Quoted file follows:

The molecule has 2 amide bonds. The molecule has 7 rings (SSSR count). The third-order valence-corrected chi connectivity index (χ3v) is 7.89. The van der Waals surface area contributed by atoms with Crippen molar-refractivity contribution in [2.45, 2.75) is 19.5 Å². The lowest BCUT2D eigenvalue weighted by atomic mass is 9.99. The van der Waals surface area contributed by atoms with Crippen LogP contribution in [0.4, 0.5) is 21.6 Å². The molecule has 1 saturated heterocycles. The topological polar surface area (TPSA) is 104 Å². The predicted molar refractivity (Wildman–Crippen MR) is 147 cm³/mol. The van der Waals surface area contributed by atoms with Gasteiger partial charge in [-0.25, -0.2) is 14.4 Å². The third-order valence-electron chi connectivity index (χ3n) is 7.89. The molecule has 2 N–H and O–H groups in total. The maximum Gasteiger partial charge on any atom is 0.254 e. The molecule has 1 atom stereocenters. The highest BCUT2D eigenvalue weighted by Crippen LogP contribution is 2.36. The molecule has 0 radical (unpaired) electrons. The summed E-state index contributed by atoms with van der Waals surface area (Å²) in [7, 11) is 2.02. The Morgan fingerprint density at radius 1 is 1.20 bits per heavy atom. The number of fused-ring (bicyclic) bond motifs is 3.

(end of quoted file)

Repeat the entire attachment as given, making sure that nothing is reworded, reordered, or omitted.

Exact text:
The molecule has 2 amide bonds. The molecule has 7 rings (SSSR count). The third-order valence-corrected chi connectivity index (χ3v) is 7.89. The van der Waals surface area contributed by atoms with Crippen molar-refractivity contribution in [2.45, 2.75) is 19.5 Å². The lowest BCUT2D eigenvalue weighted by atomic mass is 9.99. The van der Waals surface area contributed by atoms with Crippen LogP contribution in [0.4, 0.5) is 21.6 Å². The molecule has 1 saturated heterocycles. The topological polar surface area (TPSA) is 104 Å². The predicted molar refractivity (Wildman–Crippen MR) is 147 cm³/mol. The van der Waals surface area contributed by atoms with Gasteiger partial charge in [-0.25, -0.2) is 14.4 Å². The third-order valence-electron chi connectivity index (χ3n) is 7.89. The molecule has 2 N–H and O–H groups in total. The maximum Gasteiger partial charge on any atom is 0.254 e. The molecule has 1 atom stereocenters. The highest BCUT2D eigenvalue weighted by Crippen LogP contribution is 2.36. The molecule has 0 radical (unpaired) electrons. The summed E-state index contributed by atoms with van der Waals surface area (Å²) in [7, 11) is 2.02. The Morgan fingerprint density at radius 1 is 1.20 bits per heavy atom. The number of fused-ring (bicyclic) bond motifs is 3.